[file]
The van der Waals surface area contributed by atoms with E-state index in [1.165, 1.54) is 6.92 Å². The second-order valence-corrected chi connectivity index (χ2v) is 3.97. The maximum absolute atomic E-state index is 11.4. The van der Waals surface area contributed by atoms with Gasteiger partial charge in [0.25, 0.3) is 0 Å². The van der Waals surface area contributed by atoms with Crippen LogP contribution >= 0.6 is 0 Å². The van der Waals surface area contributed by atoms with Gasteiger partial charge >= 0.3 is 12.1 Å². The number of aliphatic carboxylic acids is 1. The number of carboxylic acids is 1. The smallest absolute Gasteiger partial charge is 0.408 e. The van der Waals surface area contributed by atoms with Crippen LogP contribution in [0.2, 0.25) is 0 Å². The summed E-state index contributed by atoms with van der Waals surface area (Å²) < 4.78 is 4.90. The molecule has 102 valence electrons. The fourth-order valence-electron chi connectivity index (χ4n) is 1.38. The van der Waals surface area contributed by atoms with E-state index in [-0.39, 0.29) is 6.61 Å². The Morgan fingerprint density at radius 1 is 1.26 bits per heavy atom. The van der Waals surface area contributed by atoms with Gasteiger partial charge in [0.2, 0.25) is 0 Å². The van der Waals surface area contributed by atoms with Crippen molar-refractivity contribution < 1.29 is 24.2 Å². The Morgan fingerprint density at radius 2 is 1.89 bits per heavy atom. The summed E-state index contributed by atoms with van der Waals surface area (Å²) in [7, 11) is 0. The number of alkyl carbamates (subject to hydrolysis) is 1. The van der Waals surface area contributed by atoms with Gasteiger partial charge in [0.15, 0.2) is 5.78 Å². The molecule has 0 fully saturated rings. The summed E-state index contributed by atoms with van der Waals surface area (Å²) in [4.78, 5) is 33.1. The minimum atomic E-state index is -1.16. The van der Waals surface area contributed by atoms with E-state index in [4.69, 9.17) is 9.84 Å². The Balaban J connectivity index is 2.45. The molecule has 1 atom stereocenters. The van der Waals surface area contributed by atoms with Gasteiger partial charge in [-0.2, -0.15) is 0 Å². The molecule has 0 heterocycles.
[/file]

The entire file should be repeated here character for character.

The van der Waals surface area contributed by atoms with E-state index in [1.165, 1.54) is 6.92 Å². The second-order valence-corrected chi connectivity index (χ2v) is 3.97. The maximum absolute atomic E-state index is 11.4. The van der Waals surface area contributed by atoms with Gasteiger partial charge in [0.25, 0.3) is 0 Å². The van der Waals surface area contributed by atoms with Crippen LogP contribution >= 0.6 is 0 Å². The van der Waals surface area contributed by atoms with Gasteiger partial charge >= 0.3 is 12.1 Å². The number of aliphatic carboxylic acids is 1. The number of carboxylic acids is 1. The smallest absolute Gasteiger partial charge is 0.408 e. The van der Waals surface area contributed by atoms with Crippen LogP contribution in [0.2, 0.25) is 0 Å². The summed E-state index contributed by atoms with van der Waals surface area (Å²) < 4.78 is 4.90. The molecule has 102 valence electrons. The fourth-order valence-electron chi connectivity index (χ4n) is 1.38. The van der Waals surface area contributed by atoms with E-state index in [-0.39, 0.29) is 6.61 Å². The Morgan fingerprint density at radius 1 is 1.26 bits per heavy atom. The van der Waals surface area contributed by atoms with Gasteiger partial charge in [0.2, 0.25) is 0 Å². The van der Waals surface area contributed by atoms with Crippen molar-refractivity contribution < 1.29 is 24.2 Å². The Morgan fingerprint density at radius 2 is 1.89 bits per heavy atom. The summed E-state index contributed by atoms with van der Waals surface area (Å²) in [7, 11) is 0. The number of alkyl carbamates (subject to hydrolysis) is 1. The van der Waals surface area contributed by atoms with Gasteiger partial charge in [0.15, 0.2) is 5.78 Å². The molecule has 0 fully saturated rings. The summed E-state index contributed by atoms with van der Waals surface area (Å²) in [4.78, 5) is 33.1. The minimum atomic E-state index is -1.16. The van der Waals surface area contributed by atoms with E-state index in [4.69, 9.17) is 9.84 Å². The Balaban J connectivity index is 2.45. The molecule has 1 atom stereocenters. The van der Waals surface area contributed by atoms with Gasteiger partial charge in [-0.2, -0.15) is 0 Å². The molecule has 0 heterocycles.